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Gold heading for first weekly gain since February after Fed meeting

Gold
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Gold rose on Friday and was on course for its first weekly gain since February as the dollar hit a five-week low following the Federal Reserve's cautious message on interest rates, making bullion cheaper for holders of non-U.S. currencies.

The Fed raised U.S. rates on Wednesday as expected, but left its earlier forecast of three rate increases this year unchanged, disappointing some investors who had hoped for hints of a possible fourth hike in 2017.

Spot gold advanced 0.26 percent at $1,229.56 an ounce. On Thursday the metal hit $1,233.13, its highest since March 6.

U.S. gold futures for April delivery settled up $3.10 at $1,230.20.

"There is momentum as people start to look again how far they can push gold higher," said Georgette Boele at ABN AMRO.

The dollar had hit a ceiling and would fall further in the near term, she said.

President Donald Trump's failure so far to push through promised economic stimulus measures may have influenced the Fed, Tom Kendall at ICBC Standard Bank said.

"If infrastructure spending and tax cuts are being pushed further and further out, it gives the Fed more reason to be cautious. That is a bit of a vacuum that gold can rally into," he said.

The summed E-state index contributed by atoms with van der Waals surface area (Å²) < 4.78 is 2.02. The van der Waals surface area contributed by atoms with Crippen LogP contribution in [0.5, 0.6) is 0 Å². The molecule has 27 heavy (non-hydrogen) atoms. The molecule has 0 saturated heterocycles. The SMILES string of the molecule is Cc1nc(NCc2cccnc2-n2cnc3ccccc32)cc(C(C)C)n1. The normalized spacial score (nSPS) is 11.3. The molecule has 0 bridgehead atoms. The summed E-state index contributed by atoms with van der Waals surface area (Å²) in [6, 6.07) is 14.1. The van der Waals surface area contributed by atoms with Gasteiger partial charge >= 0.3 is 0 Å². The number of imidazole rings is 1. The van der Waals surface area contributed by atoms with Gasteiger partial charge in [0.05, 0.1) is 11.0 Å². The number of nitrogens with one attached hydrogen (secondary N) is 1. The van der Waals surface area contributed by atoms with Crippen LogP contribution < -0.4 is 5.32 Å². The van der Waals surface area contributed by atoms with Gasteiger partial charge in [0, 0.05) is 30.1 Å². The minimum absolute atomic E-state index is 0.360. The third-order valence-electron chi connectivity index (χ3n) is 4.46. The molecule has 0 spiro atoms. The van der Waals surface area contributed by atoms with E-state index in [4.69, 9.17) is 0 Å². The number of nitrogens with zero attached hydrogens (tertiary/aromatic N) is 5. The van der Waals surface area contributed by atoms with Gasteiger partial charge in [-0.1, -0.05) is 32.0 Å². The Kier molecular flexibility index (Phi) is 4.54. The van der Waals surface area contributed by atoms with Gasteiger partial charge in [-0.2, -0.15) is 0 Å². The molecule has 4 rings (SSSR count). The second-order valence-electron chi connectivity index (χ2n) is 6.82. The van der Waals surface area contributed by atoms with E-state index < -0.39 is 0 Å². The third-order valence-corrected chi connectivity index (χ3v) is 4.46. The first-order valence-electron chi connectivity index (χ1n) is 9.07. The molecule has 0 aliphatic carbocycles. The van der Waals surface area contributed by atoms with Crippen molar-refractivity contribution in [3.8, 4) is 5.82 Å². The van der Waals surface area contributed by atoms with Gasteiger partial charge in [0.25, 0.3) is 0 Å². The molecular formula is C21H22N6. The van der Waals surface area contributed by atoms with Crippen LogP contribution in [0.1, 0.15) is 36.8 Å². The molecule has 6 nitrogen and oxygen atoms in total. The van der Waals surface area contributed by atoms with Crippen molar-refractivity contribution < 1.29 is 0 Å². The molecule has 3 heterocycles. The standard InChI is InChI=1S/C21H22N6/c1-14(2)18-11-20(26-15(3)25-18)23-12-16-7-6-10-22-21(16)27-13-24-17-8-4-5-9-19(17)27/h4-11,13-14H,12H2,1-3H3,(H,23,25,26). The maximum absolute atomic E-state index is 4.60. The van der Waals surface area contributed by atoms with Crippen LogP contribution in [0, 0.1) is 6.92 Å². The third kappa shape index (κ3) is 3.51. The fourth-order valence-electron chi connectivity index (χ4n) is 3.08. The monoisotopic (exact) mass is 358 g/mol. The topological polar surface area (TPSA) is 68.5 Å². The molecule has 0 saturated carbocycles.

Failure to deliver swift tax cuts and regulatory reform could puncture a rally in U.S. stocks, said Edward Meir at INTL FCStone.

"Any retracement in stocks could help gold build on its recent move," he said in a note.

Investors were also looking ahead to the Group of 20 finance leaders' meeting in Germany this weekend, where any attempt by the Trump administration to pursue protectionist policies could fuel demand for gold as a safe haven.

However, strong U.S. economic growth will inevitably push the Fed to ratchet up rates, putting pressure on gold, said ICBC's Kendall. He sees gold averaging $1,140 in the second quarter.

Rate rises lead to higher bond yields, which increase the opportunity cost of holding non-yielding bullion and tend to boost the dollar, in which gold is priced.

Holdings of SPDR Gold Trust fell 0.28 percent to 837.06 tons on Thursday from 839.43 tons on Wednesday. The world's largest gold-backed exchange-traded fund saw outflows after three straight sessions of inflows this week.

Spot silver rose 0.41 percent to $17.35 an ounce. The metal hit its highest since March 7 in the prior session.

Platinum gained 0.82 percent to $961.30, while palladium was up 1.41 percent at $774.75.